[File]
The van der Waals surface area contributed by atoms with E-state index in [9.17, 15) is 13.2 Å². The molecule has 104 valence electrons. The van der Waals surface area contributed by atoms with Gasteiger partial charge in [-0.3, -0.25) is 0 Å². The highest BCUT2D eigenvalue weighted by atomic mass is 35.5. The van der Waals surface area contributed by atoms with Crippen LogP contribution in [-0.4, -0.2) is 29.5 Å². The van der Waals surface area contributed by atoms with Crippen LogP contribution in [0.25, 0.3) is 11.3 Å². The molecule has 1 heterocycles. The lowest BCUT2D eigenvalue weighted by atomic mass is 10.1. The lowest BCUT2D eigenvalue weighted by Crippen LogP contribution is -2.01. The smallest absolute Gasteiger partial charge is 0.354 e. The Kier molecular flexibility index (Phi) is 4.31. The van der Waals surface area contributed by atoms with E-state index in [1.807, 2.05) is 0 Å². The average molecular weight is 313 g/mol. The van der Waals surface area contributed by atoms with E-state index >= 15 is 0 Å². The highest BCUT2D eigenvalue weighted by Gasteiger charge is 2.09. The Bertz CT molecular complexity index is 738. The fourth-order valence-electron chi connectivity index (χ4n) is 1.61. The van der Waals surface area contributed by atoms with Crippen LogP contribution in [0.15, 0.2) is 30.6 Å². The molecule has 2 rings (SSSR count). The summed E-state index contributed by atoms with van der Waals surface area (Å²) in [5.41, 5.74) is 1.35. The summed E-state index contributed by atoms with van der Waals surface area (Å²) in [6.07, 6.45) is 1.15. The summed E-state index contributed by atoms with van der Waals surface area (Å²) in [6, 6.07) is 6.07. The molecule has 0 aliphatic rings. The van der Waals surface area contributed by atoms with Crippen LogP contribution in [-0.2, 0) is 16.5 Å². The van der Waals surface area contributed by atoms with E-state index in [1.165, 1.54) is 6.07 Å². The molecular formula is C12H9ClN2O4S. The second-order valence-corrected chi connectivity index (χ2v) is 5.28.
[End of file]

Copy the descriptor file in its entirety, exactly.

The van der Waals surface area contributed by atoms with E-state index in [9.17, 15) is 13.2 Å². The molecule has 104 valence electrons. The van der Waals surface area contributed by atoms with Gasteiger partial charge in [-0.3, -0.25) is 0 Å². The highest BCUT2D eigenvalue weighted by atomic mass is 35.5. The van der Waals surface area contributed by atoms with Crippen LogP contribution in [-0.4, -0.2) is 29.5 Å². The van der Waals surface area contributed by atoms with Crippen LogP contribution in [0.25, 0.3) is 11.3 Å². The molecule has 1 heterocycles. The lowest BCUT2D eigenvalue weighted by atomic mass is 10.1. The lowest BCUT2D eigenvalue weighted by Crippen LogP contribution is -2.01. The smallest absolute Gasteiger partial charge is 0.354 e. The Kier molecular flexibility index (Phi) is 4.31. The van der Waals surface area contributed by atoms with E-state index in [1.807, 2.05) is 0 Å². The average molecular weight is 313 g/mol. The van der Waals surface area contributed by atoms with E-state index >= 15 is 0 Å². The highest BCUT2D eigenvalue weighted by Gasteiger charge is 2.09. The Bertz CT molecular complexity index is 738. The fourth-order valence-electron chi connectivity index (χ4n) is 1.61. The van der Waals surface area contributed by atoms with Crippen LogP contribution in [0.15, 0.2) is 30.6 Å². The molecule has 2 rings (SSSR count). The summed E-state index contributed by atoms with van der Waals surface area (Å²) in [5.41, 5.74) is 1.35. The summed E-state index contributed by atoms with van der Waals surface area (Å²) in [6.07, 6.45) is 1.15. The summed E-state index contributed by atoms with van der Waals surface area (Å²) in [6, 6.07) is 6.07. The molecule has 0 aliphatic rings. The van der Waals surface area contributed by atoms with Crippen LogP contribution in [-0.2, 0) is 16.5 Å². The van der Waals surface area contributed by atoms with E-state index in [1.165, 1.54) is 6.07 Å². The molecular formula is C12H9ClN2O4S. The second-order valence-corrected chi connectivity index (χ2v) is 5.28.